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Romney tries to raise the bar for Obama

Mitt Romney's election-night speech was mostly lost amid the shock at Rick Santorum's three upset victories. Beyond congratulating Santorum and laying the groundwork to make the case against him, Romney also used his remarks to take another shot at setting the terms of debate for the general election.

Much as, after the Nevada caucuses, Romney took airtime to argue that the recent drop in unemployment should be mostly discounted, he urged voters last night to look back at the goals President Obama set for himself in 2008 and whether he's met them:

More Americans have lost their jobs during President Obama’s term than during any other in modern history. And more Americans have lost their homes during President Obama’s term than during any other in modern history. Under his own definition, President Obama has failed. We will succeed!

In that same speech in Denver, candidate Obama said progress would be determined by “whether the average American family saw its income go up … instead of down."  During the last four years, the median income has fallen by around 10%. Under his own definition, President Obama has failed. We will succeed!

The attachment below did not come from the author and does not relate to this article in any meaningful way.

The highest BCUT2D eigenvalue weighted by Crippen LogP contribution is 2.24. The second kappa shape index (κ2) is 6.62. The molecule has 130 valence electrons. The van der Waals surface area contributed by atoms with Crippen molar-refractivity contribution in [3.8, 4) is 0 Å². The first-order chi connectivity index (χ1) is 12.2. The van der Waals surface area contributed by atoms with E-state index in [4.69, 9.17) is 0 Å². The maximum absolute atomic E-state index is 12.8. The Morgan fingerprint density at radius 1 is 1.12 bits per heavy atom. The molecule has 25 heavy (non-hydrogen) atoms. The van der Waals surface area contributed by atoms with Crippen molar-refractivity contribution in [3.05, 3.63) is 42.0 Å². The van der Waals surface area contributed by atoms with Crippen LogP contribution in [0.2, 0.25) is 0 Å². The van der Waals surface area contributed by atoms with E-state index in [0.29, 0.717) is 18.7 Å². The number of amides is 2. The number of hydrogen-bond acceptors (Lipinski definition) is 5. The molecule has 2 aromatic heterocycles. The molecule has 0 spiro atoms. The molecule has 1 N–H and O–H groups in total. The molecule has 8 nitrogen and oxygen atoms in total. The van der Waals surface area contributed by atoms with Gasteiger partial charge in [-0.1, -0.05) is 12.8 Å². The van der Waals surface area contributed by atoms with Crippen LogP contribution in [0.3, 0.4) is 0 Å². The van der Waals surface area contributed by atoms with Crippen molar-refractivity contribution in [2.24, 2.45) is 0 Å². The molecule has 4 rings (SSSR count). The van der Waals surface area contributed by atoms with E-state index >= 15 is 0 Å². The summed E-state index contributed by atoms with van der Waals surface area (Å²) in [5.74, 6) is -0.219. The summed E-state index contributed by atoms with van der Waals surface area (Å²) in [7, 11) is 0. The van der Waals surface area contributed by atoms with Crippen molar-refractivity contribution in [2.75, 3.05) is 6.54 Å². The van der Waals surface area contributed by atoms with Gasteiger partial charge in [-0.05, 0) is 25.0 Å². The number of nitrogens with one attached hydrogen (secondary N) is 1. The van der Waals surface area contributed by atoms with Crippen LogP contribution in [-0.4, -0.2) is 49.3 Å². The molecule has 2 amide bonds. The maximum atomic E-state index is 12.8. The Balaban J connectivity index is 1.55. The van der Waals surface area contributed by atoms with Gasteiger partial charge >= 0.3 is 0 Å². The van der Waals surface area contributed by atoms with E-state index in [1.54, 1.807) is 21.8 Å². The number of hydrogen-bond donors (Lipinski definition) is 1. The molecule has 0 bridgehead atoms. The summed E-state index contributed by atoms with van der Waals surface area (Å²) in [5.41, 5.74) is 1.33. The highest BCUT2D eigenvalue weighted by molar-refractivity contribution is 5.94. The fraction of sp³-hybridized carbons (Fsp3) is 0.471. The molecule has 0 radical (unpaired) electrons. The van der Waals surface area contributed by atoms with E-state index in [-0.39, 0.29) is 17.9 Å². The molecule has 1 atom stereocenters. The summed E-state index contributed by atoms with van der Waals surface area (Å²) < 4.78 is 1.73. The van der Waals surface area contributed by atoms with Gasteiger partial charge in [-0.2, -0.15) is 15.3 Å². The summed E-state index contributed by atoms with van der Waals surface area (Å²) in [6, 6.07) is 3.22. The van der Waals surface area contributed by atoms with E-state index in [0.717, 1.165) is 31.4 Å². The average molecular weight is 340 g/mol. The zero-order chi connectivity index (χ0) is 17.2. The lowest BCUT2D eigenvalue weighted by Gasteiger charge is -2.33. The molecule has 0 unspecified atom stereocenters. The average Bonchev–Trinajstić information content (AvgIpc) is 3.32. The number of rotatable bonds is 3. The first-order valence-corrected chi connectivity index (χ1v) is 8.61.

Candidate Obama went on to say that we could measure progress by "whether someone with a good idea can take a risk and start a business.”  Have you seen what's happened to small business? Last year, under President Obama, there were almost 100,000 fewer new business start-ups than there were three years before. By his own definition, President Obama has failed. We will succeed!

Candidate Obama said we could see progress in “an economy that honors the dignity of work.”  Under President Obama, the average duration of unemployment has more than doubled and 14 million more people are on food stamps. By his own definition, President Obama has failed. We will succeed!

This week, President Obama said that he deserves a second term because, and I quote, “We’ve made progress.”  No, Mr. President, under the definition of progress you described here four years ago, you have not made progress.

Candidate Obama versus President Obama may be the favorite Republican narrative of the cycle, and it could be powerful once it has the full weight of the GOP presidential nominee and an entire party apparatus behind it. Right now, there's a cart-before-horse quality to the argument, and the potential down side for Romney is coming off as dour -- trying to convince the country to feel worse than it does -- when what he really needs to do is make a convincing, affirmative case for his own candidacy.



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